Version: 2.0 || Release Date: 2012-05-24 || License: Shareware ($99) Developer: Panic | App Owner: kris33

So, we code web sites by hand. And one day, it hit us: our web workflow was wonky. We’d have our text editor open, with Transmit open to save files to the server. We’d be previewing in Safari, running queries in Terminal, using a CSS editor, and reading references on the web. “This could be easier,” we realized. “And much cooler.”

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56 Opinions

i love the angry comments. it is 1.0 software people. brand new. give it some time. it will have everything you need.

I'll be watching this closely. I've heard from Cabel at Panic that they'll be addressing issues for those of us who work on localhost in a future update.

I have TextMate, CSSEdit and Transmit and I'm confortable with these...

However this application is just for playing with HTML, JavaScript and PHP in a funny and integrated way, i think that the combination of this four excellent tools is kool.

Hate to bust your bubble philippgerard, but real designers use whatever works. They don't subscribe to some nonsense ideology about how their software of choice is (or isn't) laid out. Use what works for you at the end of the day...

It would have been neat if they didn't just add a discount for current Transmit owners, but for users of concurrent apps such as TextMate, SubEthaEdit, CSS Edit, YummyFTP and the likes (all of which, except for CSS Edit, I own). That would make easier to justify the purchase of yet another dev tool.

I can understand some people, arguing that they get a 'lighter' version of their current tools. But I'm not sure that argument will stay current forever, seeing that Panic is probably a team effort (or multi-person company effort) whereas for example, TextMate, CSS Edit, YummyFTP, I believe are all one-man acts. This meaning a lot more resources available to implement functions and maintain the app. (Then again, there might be a counter-argument further down the road, as Panic houses a lot more than the one-mac companies. But we all know how often those other Panic apps have been updated lately.)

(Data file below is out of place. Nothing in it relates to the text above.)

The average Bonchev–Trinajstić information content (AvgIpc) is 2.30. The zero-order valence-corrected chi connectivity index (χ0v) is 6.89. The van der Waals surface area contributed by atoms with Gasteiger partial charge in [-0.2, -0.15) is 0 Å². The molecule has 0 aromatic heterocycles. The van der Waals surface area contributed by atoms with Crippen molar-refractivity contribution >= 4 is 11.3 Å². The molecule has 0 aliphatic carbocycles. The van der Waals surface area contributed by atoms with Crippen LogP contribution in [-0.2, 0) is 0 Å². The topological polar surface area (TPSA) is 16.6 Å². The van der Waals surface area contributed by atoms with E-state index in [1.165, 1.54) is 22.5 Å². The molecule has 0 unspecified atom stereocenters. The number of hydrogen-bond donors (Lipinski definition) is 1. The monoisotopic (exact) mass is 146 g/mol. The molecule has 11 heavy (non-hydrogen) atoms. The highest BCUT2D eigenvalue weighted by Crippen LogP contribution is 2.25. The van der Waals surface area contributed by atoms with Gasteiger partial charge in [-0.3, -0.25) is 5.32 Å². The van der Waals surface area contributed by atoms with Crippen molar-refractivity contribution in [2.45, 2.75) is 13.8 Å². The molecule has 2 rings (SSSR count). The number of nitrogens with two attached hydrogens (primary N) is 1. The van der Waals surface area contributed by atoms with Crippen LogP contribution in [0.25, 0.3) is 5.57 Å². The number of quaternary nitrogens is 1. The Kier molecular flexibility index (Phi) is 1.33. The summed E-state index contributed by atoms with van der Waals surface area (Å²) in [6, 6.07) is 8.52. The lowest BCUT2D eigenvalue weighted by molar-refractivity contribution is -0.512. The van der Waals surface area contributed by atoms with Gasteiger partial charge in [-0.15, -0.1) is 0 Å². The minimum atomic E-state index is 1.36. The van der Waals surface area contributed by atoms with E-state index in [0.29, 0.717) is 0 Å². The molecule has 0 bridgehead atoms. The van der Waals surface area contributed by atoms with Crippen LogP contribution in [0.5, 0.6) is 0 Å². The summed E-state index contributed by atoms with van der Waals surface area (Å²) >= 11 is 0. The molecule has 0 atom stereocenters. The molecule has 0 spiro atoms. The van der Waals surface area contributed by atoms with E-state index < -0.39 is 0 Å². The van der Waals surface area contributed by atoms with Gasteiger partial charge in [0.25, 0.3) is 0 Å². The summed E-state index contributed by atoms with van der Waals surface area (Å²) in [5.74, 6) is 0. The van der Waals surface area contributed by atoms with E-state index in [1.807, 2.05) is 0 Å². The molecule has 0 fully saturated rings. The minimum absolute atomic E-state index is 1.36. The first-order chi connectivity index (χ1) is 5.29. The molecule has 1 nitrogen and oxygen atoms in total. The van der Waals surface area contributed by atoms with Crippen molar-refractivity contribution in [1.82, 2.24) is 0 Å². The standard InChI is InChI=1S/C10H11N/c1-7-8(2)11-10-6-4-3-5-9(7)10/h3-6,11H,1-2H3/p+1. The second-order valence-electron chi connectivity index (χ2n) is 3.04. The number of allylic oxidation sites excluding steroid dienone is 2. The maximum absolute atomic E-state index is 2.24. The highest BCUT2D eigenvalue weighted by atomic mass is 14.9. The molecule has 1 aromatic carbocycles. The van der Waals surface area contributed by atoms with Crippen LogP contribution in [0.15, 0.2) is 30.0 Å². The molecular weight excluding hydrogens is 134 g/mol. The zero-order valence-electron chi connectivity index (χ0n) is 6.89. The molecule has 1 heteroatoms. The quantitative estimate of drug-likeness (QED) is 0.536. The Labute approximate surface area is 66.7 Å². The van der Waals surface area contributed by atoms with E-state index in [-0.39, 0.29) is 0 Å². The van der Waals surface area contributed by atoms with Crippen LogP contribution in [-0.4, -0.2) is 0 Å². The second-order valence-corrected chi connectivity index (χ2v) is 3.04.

That, and the fact that I just have a gut feeling that Coda is bound to become a huge hit in the Mac community, governs for some serious considerations.

I find the feature set of Coda to be VERY impressing... The collaborative mode is definitely digging a nice and comfy grave for my SubEthaEdit app, other than rare occasions when I'd need to collaborate on some non-web dev. related things with friends or colleagues (for which SubEthaEdit would probably still pose a cleaner alternative).

As far as syntax-coloring and above all, funcitonality, I doubt that any app will come even close to that of TextMate's... I was going to ditch TextMate's lousy web previewing feats only, here, but it seems that Coda lacks the same ability. I seriously wish they both had the same feature, á la Hyper Edit, which sports a realtime, built-in PHP parser, which I find invalueable for situations where you quickly want to jot down and preview some PHP snippets, without having to fire up MAMP and navigate to your http://localhost:8888/ folder...

All in all. My first impressions of Coda is:

For productivity and workflow, it's definitely a winner, against the alternative of juggling around more than one application (where some of which even uses multiple windows, adding to the mess).

The CSS editor isn't as good as CSSEdit, the code editor isn't as good as TextMate, it's tricky to get the Clips panel and a preview and the editor on my screen at the same time (check out HyperEdit), and I have to use asp files sometimes at work (Yes I know it's dipping into the macs php support, but how about some syntax colouring?).

Yet the graphics are nice and the Books are really easy to use/refer to. I also feel it might be quite handy if juggling a lot of updates across many pages on a site. For all it does I think it's great value. I'll probably buy it.

I am also having some mixed feelings about this. I already have Transmit, TextMate. Coda do looks terrific. I might just as well buy this.

The syntax highlighting isn't tweakable enough for my taste. I'd like to give HTML sections in my PHP code a different background color. That doesn't seem to be possible in Coda.

Not too bad for an 1.0 version, but for the time being I'll stick with Textmate, CSSEdit and Transmit.

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